What to Read

I am a reader…always have been.  I go through phases where I read more often than others but I always have a book going.  Often more than one so I can read depending on my mood.

My most recent kick was classics.  I read Pride and Prejudice, Jane Eyre, and To Kill a Mockingbird.  Then it tilted a little to banned classics where I read The Rainbow by D. H. Lawrence.

For my trip over to London a few months back I picked up a new novel, The Forgotten Garden by Kate Morton.  I just finished it this week (like I said, I go through phases) and today I thought my next endeavor might be to find a list of ‘must read’ books and ramble my way through that.

I quickly found that such a list was not quite as easily found as one might think.  The lists range from 5 to 2001 books long and there are as many quality lists as there are people to make them, all strongly biased for the maker obviously.  Then there’s the whole issue of genre….list of children’s books, list for business-minded people, fiction, non-fiction, biographies.  It can quickly become overwhelming.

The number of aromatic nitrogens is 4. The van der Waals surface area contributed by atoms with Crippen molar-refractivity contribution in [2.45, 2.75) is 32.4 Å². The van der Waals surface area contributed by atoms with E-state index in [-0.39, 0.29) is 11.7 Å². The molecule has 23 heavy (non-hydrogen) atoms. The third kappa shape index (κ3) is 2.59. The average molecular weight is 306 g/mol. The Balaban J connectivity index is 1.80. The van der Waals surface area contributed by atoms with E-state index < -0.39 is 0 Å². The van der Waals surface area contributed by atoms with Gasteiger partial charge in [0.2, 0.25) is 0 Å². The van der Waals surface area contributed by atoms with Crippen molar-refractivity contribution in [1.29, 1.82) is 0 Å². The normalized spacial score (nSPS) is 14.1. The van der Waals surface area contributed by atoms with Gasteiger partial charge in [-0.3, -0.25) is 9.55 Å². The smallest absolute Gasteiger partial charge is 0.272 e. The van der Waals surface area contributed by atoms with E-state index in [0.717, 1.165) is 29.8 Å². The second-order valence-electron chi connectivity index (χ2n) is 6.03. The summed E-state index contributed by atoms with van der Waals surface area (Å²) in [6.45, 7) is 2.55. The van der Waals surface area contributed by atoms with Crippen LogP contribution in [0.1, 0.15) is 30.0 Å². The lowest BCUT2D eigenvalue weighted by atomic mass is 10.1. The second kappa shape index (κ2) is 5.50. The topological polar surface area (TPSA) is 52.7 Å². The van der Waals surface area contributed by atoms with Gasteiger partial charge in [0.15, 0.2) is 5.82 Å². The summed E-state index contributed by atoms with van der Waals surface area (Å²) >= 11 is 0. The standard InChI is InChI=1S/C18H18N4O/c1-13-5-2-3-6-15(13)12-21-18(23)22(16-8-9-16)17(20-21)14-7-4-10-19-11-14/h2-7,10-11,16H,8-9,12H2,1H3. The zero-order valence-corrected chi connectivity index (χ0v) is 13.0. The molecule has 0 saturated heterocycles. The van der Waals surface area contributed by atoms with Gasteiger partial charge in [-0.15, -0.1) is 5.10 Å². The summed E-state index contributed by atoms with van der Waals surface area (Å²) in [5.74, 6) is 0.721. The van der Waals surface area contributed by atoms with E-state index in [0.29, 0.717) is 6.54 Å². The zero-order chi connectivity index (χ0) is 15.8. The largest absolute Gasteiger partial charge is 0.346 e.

However, I managed to find a list voted on by librarians from 2006 that I thought might be a good place to start.  Some of these I’ve already read, some I’ve never heard of, and some fall in between.

Below is the list in full:

~  To Kill a Mockingbird by Harper Lee
~  The Bible
~  The Lord of the Rings Trilogy by JRR Tolkien
~  1984 by George Orwell
~  A Christmas Carol by Charles Dickens
~  Jane Eyre by Charlotte Bronte
~  Pride and Prejudice by Jane Austen
~  All Quiet on the Western Front by E M Remarque
~  His Dark Materials Trilogy by Phillip Pullman
~  Birdsong by Sebastian Faulks
~  The Grapes of Wrath by John Steinbeck
~  The Lord of the Flies by William Golding
~  The Curious Incident of the Dog in the Night-time by Mark Haddon
~  Tess of the D’urbevilles by Thomas Hardy
~  Winnie the Pooh by AA Milne
~  Wuthering Heights by Emily Bronte
~  The Wind in the Willows by Kenneth Graham
~  Gone With the Wind by Margaret Mitchell
~  Great Expectations by Charles Dickens
~  The Time Traveller’s Wife by Audrey Niffenegger
~  The Lovely Bones by Alice Sebold
~  The Prophet by Khalil Gibran
~  David Copperfield by Charles Dickens
~  The Alchemist by Paulo Coelho
~  The Master and Margarita by Mikhail Bulgakov
~  Life of Pi by Yann Martel
~  Middlemarch by George Eliot
~  The Poisonwood Bible by Barbara Kingsolver
~  A Clockwork Orange by Anthony Burgess
~  A Day in the Life of Ivan Denisovich by Alexander Solzenhitsyn

I’m hoping there’s a mixture of purpose in this list.  Some serious, some thought-provoking, some humor…  I guess I’ll see.

I suppose I might begin at the top.  Since I’ve already read To Kill a Mockingbird and the Bible, that means my journey begins with The Lord of the Rings.  Hey, give it a go yourself if you feel so inclined.

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